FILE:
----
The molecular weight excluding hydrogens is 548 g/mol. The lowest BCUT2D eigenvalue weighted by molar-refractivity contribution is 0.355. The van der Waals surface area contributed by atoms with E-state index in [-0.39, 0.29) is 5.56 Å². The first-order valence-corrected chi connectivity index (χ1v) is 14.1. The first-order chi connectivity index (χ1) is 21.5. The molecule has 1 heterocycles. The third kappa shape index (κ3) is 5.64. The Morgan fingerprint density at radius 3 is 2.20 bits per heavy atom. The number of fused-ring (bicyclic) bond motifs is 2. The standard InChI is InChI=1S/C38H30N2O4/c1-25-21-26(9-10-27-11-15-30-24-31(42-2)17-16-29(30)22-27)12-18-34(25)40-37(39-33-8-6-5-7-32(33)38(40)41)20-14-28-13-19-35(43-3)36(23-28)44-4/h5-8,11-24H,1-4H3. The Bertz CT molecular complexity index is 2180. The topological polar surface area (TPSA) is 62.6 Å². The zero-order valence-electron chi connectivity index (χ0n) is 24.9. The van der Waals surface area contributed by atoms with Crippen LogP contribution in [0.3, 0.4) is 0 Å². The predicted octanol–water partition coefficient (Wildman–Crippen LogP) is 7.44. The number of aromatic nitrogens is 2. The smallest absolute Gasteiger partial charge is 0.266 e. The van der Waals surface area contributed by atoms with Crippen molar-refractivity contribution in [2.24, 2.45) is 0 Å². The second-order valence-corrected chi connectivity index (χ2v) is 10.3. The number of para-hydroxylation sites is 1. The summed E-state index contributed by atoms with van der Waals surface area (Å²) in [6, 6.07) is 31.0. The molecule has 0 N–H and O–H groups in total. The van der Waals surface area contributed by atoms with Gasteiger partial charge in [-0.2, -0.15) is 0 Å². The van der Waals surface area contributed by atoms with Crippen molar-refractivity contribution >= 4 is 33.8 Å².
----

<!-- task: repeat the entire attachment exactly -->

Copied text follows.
The molecular weight excluding hydrogens is 548 g/mol. The lowest BCUT2D eigenvalue weighted by molar-refractivity contribution is 0.355. The van der Waals surface area contributed by atoms with E-state index in [-0.39, 0.29) is 5.56 Å². The first-order valence-corrected chi connectivity index (χ1v) is 14.1. The first-order chi connectivity index (χ1) is 21.5. The molecule has 1 heterocycles. The third kappa shape index (κ3) is 5.64. The Morgan fingerprint density at radius 3 is 2.20 bits per heavy atom. The number of fused-ring (bicyclic) bond motifs is 2. The standard InChI is InChI=1S/C38H30N2O4/c1-25-21-26(9-10-27-11-15-30-24-31(42-2)17-16-29(30)22-27)12-18-34(25)40-37(39-33-8-6-5-7-32(33)38(40)41)20-14-28-13-19-35(43-3)36(23-28)44-4/h5-8,11-24H,1-4H3. The Bertz CT molecular complexity index is 2180. The topological polar surface area (TPSA) is 62.6 Å². The zero-order valence-electron chi connectivity index (χ0n) is 24.9. The van der Waals surface area contributed by atoms with Crippen LogP contribution in [0.3, 0.4) is 0 Å². The predicted octanol–water partition coefficient (Wildman–Crippen LogP) is 7.44. The number of aromatic nitrogens is 2. The smallest absolute Gasteiger partial charge is 0.266 e. The van der Waals surface area contributed by atoms with Crippen molar-refractivity contribution in [2.24, 2.45) is 0 Å². The second-order valence-corrected chi connectivity index (χ2v) is 10.3. The number of para-hydroxylation sites is 1. The summed E-state index contributed by atoms with van der Waals surface area (Å²) in [6, 6.07) is 31.0. The molecule has 0 N–H and O–H groups in total. The van der Waals surface area contributed by atoms with Gasteiger partial charge in [-0.2, -0.15) is 0 Å². The van der Waals surface area contributed by atoms with Crippen molar-refractivity contribution >= 4 is 33.8 Å².